That late 19th century writer who got such a bad press, and sometimes played up to it: Oscar Wilde said:
I can resist everything except temptation.
I was tempted to stay in bed this morning. Whose idea was it to have me start on the day that daylight savings begins! I am glad that after being four months late I was not another hour late today. Tempting as that may have seemed.
We are talking about temptation today. Jesus temptation as an archetype for all temptation, and both individuals and institutions are tempted at times.
We think of temptation in different categories, the cliché of temptations of the flesh: such as food and lust, immediately spring to mind. We desire comfort, we need sustenance, and these needs can be so powerful:
You must be hungry: Turn these stones into bread – If you are the Son of God.
But there are other equally pernicious temptations – such as the temptations to take short cuts within relationships. The temptation to manipulate those around us with whom we share our lives. The temptation to take the easy route in an argument and lash out with effective but cruel words. Temptations that flow from a desire to be loved:
Does God really love you? Throw yourself off this parapet – you will see when his angels come to save you.
There are finally those temptations of the ego: temptation that is intimately interwoven with ambition. The temptations that power and position bring:
Do you want the world? I can give it to you, just worship me, not God.
And Christ is tempted as we are.
But where from? Do the temptations come from outside or from within?
perhaps we shouldn't: …excuse [ourselves] by accusing Satan. (Thomas Brooks)
This story almost gives us permission to see external things as sources of temptation – that woman – that man – that bar of chocolate – Satan.
The story sets up a conversation between the Devil and Jesus like the Tom and Jerry cartoons I remember where a devil and an angel sit on each shoulder trying to influence the protagonist's behaviour. The writer does this for a purpose – so an internal process can be witnessed. Jesus is talking to the devil on a mountainside, but it is a personification of a voice within him.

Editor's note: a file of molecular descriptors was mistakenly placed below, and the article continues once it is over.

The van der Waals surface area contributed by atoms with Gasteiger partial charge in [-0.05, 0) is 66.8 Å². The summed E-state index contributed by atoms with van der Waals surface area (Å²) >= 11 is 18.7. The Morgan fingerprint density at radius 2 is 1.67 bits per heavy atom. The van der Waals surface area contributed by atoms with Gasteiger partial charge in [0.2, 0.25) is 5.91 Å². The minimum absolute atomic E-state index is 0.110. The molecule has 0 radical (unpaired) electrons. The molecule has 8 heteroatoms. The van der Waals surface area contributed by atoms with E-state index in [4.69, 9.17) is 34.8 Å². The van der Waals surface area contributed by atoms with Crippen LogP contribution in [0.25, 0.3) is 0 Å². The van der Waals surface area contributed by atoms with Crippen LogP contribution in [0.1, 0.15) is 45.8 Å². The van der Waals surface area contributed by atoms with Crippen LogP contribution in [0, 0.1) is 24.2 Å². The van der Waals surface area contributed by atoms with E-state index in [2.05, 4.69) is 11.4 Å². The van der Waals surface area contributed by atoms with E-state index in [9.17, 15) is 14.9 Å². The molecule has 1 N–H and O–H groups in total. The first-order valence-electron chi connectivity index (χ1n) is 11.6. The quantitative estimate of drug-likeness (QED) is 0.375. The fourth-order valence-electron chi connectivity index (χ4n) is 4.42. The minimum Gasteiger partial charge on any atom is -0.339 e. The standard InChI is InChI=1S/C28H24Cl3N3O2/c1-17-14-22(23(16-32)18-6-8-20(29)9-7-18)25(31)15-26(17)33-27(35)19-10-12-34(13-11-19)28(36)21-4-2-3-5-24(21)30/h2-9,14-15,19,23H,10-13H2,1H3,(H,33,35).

Jesus was a person, as we are. If that is the case, it is ridiculous to suggest that he was not tempted as we are. And if he was tempted, then it was as real as ours is, and he does not have access to magical resources in order to combat the temptation, otherwise he is not as we are.
The temptation is not out there – it is in here.
And what kinds of temptation affect us? I cannot see inside your hearts, but you know. For a moment though, I want to focus on institutional temptations. Of the temptation that can affect communities. They fall into similar categories to those that Christ suffered.
First, like the stones and the bread, there is the temptation to obsess about material things. With a large building project like the one Transfiguration has been involved in recently it would be easy to think the building was everything - and it is important, very important, but only as a space within which the real church, the living stones, the people, can be nurtured and built up.
Then in the temptation to prove God loves him by jumping off the temple. We too could take short cuts in building up the relationships in the Christian community, rather than letting them grow naturally - we are insecure and worried that we are not loved, so we demand affection and we don't allow Christian charity to grow. Take time to get to know me as I get to know you, and take time to deepen your relationships with each other.
Finally, the temptation to power. This is the temptation to believe that we are right and should have our own way in the church. It's worst manifestation is when we start throwing missiles at one another across the pews. We must again take time to listen and understand one another, to give up our power and value the opinions of those we don't agree with. Only then can we discern our direction together.